After pre-training with the objective in Eq. 2, the language model is fine-tuned on the relation extraction task. We assume a labeled dataset , where each example consists of an input sequence of tokens , the positions and of the relation’s head and tail entity in the sequence of tokens, and the corresponding relation label , assigned by distant supervision. Due to its noisy annotation, label is an unreliable target for training. Instead, the relation classification is applied on a bag level, representing each entity pair as a set consisting of all sentences that contain the entity pair. A set representation is then derived as a weighted sum over the individual sentence representations:


where is the weight assigned to the corresponding sentence representation . A sentence representation is obtained by feeding the token sequence of a sentence to the pre-trained model and using the last state of the final state representation as its representation . The set representation is then used to inform the relation classifier.

We use selective attention Lin et al. (2016), shown in Figure 2, as our approach for aggregating a bag-level representation based on the individual sentence representations . Compared to average selection, where each sentence representation contributes equally to the bag-level representation, selective attention learns to identify the sentences with features most clearly expressing a relation, while de-emphasizing those that contain noise. The weight is obtained for each sentence by comparing its representation against a learned relation representation :


To compute the output distribution over relation labels, a linear layer followed by a softmax is applied to :


where is the representation matrix of relations and

is a bias vector. During fine-tuning we want to optimize the following objective:


According to Radford et al. (2018), introducing language modeling as an auxiliary objective during fine-tuning improves generalization and leads to faster convergence. Therefore, our final objective combines Eq. 2 and Eq. 7:


where the scalar value is the weight of the language model objective during fine-tuning.

3.2 Input Representation

Our input representation (see Figure 3) encodes each sentence as a sequence of tokens. To make use of sub-word information, we tokenize the input text using byte pair encoding (BPE) Sennrich et al. (2016). The BPE algorithm creates a vocabulary of sub-word tokens, starting with single characters. Then, the algorithm iteratively merges the most frequently co-occurring tokens into a new token until a predefined vocabulary size is reached. For each token, we obtain its input representation by summing over the corresponding token embedding and positional embedding.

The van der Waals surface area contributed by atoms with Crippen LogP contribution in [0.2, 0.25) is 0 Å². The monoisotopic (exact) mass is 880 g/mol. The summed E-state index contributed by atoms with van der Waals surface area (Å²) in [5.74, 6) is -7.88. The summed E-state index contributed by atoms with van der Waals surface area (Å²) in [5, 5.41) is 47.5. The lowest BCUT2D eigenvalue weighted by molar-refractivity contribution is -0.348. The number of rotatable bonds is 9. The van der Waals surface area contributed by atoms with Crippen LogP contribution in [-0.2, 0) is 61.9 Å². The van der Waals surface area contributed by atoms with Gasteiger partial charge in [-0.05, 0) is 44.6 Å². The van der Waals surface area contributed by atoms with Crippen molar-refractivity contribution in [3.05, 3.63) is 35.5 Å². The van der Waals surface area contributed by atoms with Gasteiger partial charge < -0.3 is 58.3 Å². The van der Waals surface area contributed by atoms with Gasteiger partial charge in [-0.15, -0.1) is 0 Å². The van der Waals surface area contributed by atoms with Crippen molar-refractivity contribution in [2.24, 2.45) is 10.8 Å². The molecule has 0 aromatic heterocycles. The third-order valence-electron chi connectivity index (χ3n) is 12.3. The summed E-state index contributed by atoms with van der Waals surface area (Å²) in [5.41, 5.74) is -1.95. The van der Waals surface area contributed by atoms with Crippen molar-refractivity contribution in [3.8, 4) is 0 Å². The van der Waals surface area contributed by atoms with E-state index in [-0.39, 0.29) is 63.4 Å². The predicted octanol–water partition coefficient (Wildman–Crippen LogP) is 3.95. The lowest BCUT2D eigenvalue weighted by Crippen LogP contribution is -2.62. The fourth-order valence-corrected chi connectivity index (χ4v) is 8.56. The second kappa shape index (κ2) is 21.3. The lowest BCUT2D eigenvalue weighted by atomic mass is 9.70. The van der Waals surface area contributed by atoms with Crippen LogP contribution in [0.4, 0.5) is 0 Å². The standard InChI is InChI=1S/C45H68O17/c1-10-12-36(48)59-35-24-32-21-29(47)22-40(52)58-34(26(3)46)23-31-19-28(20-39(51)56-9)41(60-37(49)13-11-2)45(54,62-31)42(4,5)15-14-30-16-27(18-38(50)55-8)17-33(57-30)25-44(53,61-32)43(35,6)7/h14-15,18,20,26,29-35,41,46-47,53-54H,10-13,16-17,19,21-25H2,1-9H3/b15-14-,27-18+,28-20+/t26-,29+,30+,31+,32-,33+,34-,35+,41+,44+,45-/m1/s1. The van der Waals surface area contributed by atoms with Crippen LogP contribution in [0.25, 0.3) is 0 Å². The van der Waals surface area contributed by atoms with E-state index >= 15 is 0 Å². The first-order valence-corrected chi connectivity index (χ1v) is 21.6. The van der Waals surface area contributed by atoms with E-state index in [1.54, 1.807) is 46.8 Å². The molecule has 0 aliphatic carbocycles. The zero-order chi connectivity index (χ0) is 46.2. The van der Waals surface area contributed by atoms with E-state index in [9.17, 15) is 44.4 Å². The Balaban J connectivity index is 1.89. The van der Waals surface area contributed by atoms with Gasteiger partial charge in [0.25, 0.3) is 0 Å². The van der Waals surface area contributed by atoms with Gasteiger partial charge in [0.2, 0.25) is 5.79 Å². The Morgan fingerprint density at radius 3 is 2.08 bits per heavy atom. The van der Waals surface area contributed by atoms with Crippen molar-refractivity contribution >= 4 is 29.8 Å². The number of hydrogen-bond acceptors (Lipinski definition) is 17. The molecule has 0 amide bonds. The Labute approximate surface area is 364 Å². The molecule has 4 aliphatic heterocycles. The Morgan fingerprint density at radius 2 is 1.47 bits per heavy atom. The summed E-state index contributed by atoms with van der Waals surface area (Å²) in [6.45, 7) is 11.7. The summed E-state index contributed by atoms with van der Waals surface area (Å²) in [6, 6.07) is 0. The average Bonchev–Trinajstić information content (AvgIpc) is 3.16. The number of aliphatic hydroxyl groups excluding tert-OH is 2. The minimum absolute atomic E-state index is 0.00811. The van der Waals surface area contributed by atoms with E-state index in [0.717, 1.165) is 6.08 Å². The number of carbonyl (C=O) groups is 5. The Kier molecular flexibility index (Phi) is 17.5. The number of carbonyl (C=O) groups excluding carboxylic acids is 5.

Figure 3: Relation extraction requires a structured input for fine-tuning, with special delimiters to assign different meanings to parts of the input. The input embedding is created by summing over the positional embedding and the byte pair embedding for each token. States are obtained by self-attending over the states of the previous layer .

While the model is pre-trained on plain text sentences, relation extraction requires a structured input, namely a sentence and relation arguments. To avoid task-specific changes to the architecture, we adopt a traversal-style approach similar to Radford et al. (2018). The structured, task-specific input is converted to an ordered sequence to be directly fed to the model without architectural changes. Figure 3 provides a visual illustration of the input format. It starts with the tokens of the head and tail entity, separated by delimiters, followed by the token sequence of the sentence containing the entity pair, and ends with a special classification token. The classification token signals the model to generate a sentence representation for relation classification. Since our model processes the input left-to-right, we add the relation arguments to the beginning, to bias the attention mechanism towards their token representation while processing the sentence’s token sequence.

4 Experiment Setup

In the following section we describe our experimental setup. We run our experiments on the distantly supervised NYT10 dataset and use PCNN+ATTN Lin et al. (2016) and RESIDE Vashishth et al. (2018) as the state-of-the-art baselines.

The piecewise convolutional neural network (PCNN) segments each input sentence into parts to the left, middle, and right of the entity pair, followed by convolutional encoding and selective attention to inform the relation classifier with a bag-level representation. RESIDE, on the other hand, uses a bidirectional gated recurrent unit (GRU) to encode the input sentence, followed by a graph convolutional neural network (GCN) to encode the explicitly provided dependency parse tree information. This is then combined with named entity type information to obtain a sentence representation that can be aggregated via selective attention and forwarded to the relation classifier.

4.1 NYT10 Dataset